The media ecosystem is constantly evolving, disaggregating, and consolidating. The following is a lightly edited conversation between William D. Cohan, the longtime journalist and former M&A banker, and Dylan Byers, one of the foremost observers of the evolving tech-entertainment-financial landscape, about what’s really happening inside the industry.
Dylan Byers: So Bill, something happened last week that made me think of you. I was having—I was going to say coffee or drinks, but come to think of it we didn’t have anything except bottled water—with a prominent media executive (P.M.E.) and he tells me he thinks that journalists get it wrong when they state or imply that Shari Redstone is going to sell ViacomCBS.
According to the P.M.E., Redstone is very happy to finally be in charge of the company, she’s enjoying herself, and she’s not looking to offload it. I countered with the usual arguments about scale and consolidation and the reality that ViacomCBS will eventually, and necessarily, one day be acquired by someone: Comcast, Warner Bros Discovery… you name it. And the P.M.E. responds: Oh, totally, but that’s in 4 to 5 years.
The comment made me laugh, because in the world of M&A, 4 to 5 years is essentially tomorrow. Anyway, it made me wonder about your best estimate for when Shari sells and who the potential buyer(s) will be?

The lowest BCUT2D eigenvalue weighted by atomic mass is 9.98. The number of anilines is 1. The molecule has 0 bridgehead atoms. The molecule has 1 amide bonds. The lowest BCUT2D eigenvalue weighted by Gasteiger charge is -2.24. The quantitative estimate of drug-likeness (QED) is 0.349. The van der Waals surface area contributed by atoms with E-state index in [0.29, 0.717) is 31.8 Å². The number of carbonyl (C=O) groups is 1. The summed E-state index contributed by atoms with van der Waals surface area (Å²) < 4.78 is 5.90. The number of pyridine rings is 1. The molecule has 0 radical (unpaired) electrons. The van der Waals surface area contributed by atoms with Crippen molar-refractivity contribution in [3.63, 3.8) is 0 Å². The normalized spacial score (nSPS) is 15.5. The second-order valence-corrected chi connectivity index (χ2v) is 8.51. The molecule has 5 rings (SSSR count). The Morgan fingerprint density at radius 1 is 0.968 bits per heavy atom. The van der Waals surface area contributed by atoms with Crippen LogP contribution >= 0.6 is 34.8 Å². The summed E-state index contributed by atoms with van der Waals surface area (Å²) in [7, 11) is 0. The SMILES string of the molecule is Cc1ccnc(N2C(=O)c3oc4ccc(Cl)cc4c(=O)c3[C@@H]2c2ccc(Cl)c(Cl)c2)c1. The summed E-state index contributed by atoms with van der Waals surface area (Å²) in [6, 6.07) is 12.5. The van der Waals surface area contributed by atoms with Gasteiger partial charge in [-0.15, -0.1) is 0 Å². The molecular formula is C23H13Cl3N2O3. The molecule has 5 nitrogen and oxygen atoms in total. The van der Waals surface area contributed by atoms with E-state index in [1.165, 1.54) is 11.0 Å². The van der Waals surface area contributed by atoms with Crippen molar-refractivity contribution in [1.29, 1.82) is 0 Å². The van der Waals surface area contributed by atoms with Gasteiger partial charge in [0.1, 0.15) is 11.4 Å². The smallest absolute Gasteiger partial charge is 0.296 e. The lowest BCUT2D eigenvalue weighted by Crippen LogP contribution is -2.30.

William D. Cohan: Well, of course, Dylan, both things can be true. P.M.E. might be exactly right. I am sure Shari is loving being the Big Fromage at ViacomCBS, finally free of her father and all the other nettlesome board members and executives that had little time for her. The director and the management ranks have been purged of all subversives and there is little doubt that she is the absolute monarch. So good for her. But that only takes Shari so far.
At the moment, ViacomCBS has a market value of $21 billion. Redstone may control nearly 80 percent of the voting power of the company—there’s no doubt she has all the reins she’ll ever need—but she has only a net worth of around $2 billion based on her and her family’s ownership of the stock. Don’t get me wrong. That’s plenty of money for anyone, or any family. But it’s largely tied up in her illiquid stake in ViacomCBS. The main reason, in my opinion, that she pushed repeatedly for the re-merger of Viacom and CBS—often over the objection of Les Moonves, the former CBS C.E.O.—was because it would be easier to one day sell her family’s stake in the company and convert the stock in ViacomCBS to cash, or liquidity of some kind. (Bitcoin, Shari?) She can’t do that until she finds a bigger company that will buy ViacomCBS either for cash, which would be a taxable event, or for stock, which would not be taxable until she sells, but which would make it easier to sell without tanking the value of ViacomCBS.